ical solution has been found for the exchange of mo-






mentum, volume and energy to the second-order accu-
racy for both finite and instantaneous relaxations and for
general materials. For the resolved sharp interface, the
subgrid modeling actually forces two phases to develop
toward the equilibrium state with the same pressure and
velocity in the mixed cell. It turns out that an interface
even with a high density ratio can be resolved sharply
without producing non-physical oscillations. The details
of the mathematical model and numerical method are re-
ported in a separate paper (Sun 2010b).
Volume-tracking of subgrid particles The flow solver
requires a tracking method that can handle arbitrarily
small particles or fluid structures. The linear material
interface is reconstructed in the cell, according to the
phase volume and its surface normals (SNs), which are
given by integrating the evolution equations for surface
normals. This unique PLIC-VOF technique allows the
tracking of subgrid particles (Sun 2010a), which signif-
icantly enhances the spatial resolution for the simulation
of defragmentation. The volume of slave phase follows

(as)t + (amU*m)x = 0, (6)
which is the same as incompressible flows, and is up-
dated using the geometric VOF method. The master vol-
ume am is then givenby 1 as.
The equations for SNs are rewritten as

nt + (F1), + (F2)y S, (7)

where
F, (ul F2 v S -m +nvx + ,
F1 =M) F, S .
um vm mU '**

Consider a control volume 8 bounded by discrete faces
System (7) is discretized by the finite volume method.
Consider a control volume Q i bounded by discrete faces
with outward surface normal s = (s sy).

(ni)t- Si ,- 1E


where the numerical flux Fj is approximated by the up-
wind scheme, depending on the direction of normal ve-
locity Un u S,

S F, s + F sy, if ua > 0;
S .F s +s +F2sy, otherwise.

Velocity and surface normal at faces are required to de-
fine the numerical fluxes. For achieving second-order
accuracy in space, the surface normal and velocity at
grid interfaces are located at the center of face, r j They
are interpolated from the center of the volume, following
the MUSCL method,

M-'+ -= M '+ + (VM)'+ (rC r +),


ICMF 2010, Tampa, FL, May 30-June 4, 2010


where M represents both the velocity and surface nor-
mal required to define the numerical flux. Superscripts
+ indicates the values are defined from left and right
sides (or upstream and downstream) respectively. For
example, M '+ are those values located at r'+ re-
spectively. (r r~'+) is the distance between the
center of the grid interface and the location of values
defined. The method is general for both cell-centered
and cell-vertex data structures. In solving the hyper-
bolic conservation laws, the limiter is often used to sup-
press possible numerical oscillations around discontinu-
ities. The MINMOD slope limiter for limiting the gra-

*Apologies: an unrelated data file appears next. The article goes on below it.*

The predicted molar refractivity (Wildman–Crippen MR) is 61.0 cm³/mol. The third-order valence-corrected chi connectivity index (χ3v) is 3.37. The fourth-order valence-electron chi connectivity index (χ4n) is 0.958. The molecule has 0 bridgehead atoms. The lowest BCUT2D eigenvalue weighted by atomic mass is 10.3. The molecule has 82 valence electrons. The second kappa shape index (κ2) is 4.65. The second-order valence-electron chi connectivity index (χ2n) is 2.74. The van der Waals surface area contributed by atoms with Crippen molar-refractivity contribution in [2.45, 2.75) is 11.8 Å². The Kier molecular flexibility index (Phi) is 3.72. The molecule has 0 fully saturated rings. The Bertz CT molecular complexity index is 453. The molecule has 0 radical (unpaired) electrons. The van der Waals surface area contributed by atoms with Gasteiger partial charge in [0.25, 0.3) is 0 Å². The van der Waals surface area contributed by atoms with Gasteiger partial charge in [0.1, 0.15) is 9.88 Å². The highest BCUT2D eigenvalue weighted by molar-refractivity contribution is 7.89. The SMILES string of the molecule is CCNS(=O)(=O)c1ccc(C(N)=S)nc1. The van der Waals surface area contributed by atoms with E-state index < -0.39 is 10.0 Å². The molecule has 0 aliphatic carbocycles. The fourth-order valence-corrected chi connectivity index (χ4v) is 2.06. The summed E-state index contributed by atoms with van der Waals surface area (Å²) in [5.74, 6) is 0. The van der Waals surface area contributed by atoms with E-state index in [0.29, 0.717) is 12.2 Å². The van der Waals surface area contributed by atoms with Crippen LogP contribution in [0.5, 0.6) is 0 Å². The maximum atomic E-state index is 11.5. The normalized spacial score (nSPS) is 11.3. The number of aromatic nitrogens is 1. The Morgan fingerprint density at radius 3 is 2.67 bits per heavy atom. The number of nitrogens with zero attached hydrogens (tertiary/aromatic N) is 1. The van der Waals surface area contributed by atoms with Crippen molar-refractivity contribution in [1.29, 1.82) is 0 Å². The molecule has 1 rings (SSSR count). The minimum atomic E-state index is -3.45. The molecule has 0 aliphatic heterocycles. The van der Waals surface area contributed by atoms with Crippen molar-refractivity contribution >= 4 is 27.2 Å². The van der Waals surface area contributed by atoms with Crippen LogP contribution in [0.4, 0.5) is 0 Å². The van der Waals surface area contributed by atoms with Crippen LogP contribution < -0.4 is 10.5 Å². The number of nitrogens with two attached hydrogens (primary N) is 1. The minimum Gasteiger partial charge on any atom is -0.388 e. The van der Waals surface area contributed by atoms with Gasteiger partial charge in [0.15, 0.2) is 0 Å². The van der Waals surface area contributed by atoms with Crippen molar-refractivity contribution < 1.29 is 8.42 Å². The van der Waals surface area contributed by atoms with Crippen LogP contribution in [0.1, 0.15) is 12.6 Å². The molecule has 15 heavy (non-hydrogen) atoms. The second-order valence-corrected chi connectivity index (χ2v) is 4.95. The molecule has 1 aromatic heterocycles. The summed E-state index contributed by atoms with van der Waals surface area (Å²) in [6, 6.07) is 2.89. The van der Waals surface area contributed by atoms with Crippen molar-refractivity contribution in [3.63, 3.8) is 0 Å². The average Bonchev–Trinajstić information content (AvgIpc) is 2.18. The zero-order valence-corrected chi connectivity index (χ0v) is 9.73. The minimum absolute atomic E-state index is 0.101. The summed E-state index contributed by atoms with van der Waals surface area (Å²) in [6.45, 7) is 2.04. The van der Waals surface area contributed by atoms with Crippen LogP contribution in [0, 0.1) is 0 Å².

dient (VM)'+ is also implemented. The source terms
are discretized using the central difference scheme. For
achieving second-order accuracy in time, the two-step
Runge-Kutta method is followed for the surface normal
equations. However, the interface reconstruction and the
volume flux evaluation are done only once based on the
surface normal at the last time step.


t=0s t=4.0ms t=5.0ms t=9.9ms
Figure 3: Deformation of material interfaces and cor-
responding solution-adaptive grid for pressure ratio
Pi./Pout = 5


II ,

Si II

t= Os t =2.0ms


I I

II

S4. 'ms t ill ms
t=4.lms t=6.lms


Figure 4: Deformation of material interfaces and cor-
responding solution-adaptive grid for pressure ratio
P,/Pot = 1000

Solution-adaptive unstructured grids In order to sim-
ulate a realistic geography near a volcano, the numerical
method is developed for unstructured solution-adaptive
grids based on quadrilaterals. A few example of these
grids, together with the material interface captured are
shown in Figs. 3 and 4. The finest grids are automati-
cally distributed around the material interfaces. The nu-


H4k


II II I I




ICMF 2010, Tampa, FL, May 30-June 4, 2010


medical algorithm can handle unstructured grids as well,
but not shown in this paper.

Numerical results

The defragmentation phenomenon due to the bubble ex-
pansion is investigated under various pressure ratios.
The sequential density and pressure distributions are
plotted in Figs. 5-9. The flowfields are truly multi-
dimensional, especially for density. The liquid front that
separates the atmosphere above and bubbly liquid below
deforms slowly for low pressure ratios, and the bubble
matrix remains regular. For higher pressures, the contin-
uous liquid soon breaks into small pieces. This defrag-
mentation is more violent at high pressures.


(a) Density distributions(a)t
(d)t=15ms, (e)t= N'.s


Density
[kg/m3]
984
902
820
738
656
574
492
410
328
246
164
82

(d) (e)
=0s, (b)t=5ms, (c)t=10ms,


(a) Density distributions(a)t
(d)t=15ms,(e)t= 2" .s


Density
[kg/m3]
984
902
820
738
656
574
492
410
328
246
164
82
0

(d) (e)
=0s, (b)t=5ms, (c)t=10ms,


Pressure
[MPa]
0.195
0.186
0.173
0.161
0.15
0.14
0.131
0.123
0.116
0 11
0.105


(a) (b) (c) (d) (e)
(3) Pressure distributions(a)t=0s, (b)t=5ms, (c)t=lOms,
(d)t= 15ms, (e)t= 2,, I-
Figure 5: Bubbly channel flows under the pressure ratio
of Pi/Pout=2

The location of leading liquid front (front tip) is mea-
sured for pressure ratios varying from 1.1 to 1000, and
plotted in Fig. 10. It is seen that the front almost moves
at a constant speed for all pressure ratios. By conduct-


20- Pr
[-



1.0 I "

o05 m

0 ) 9 i


essure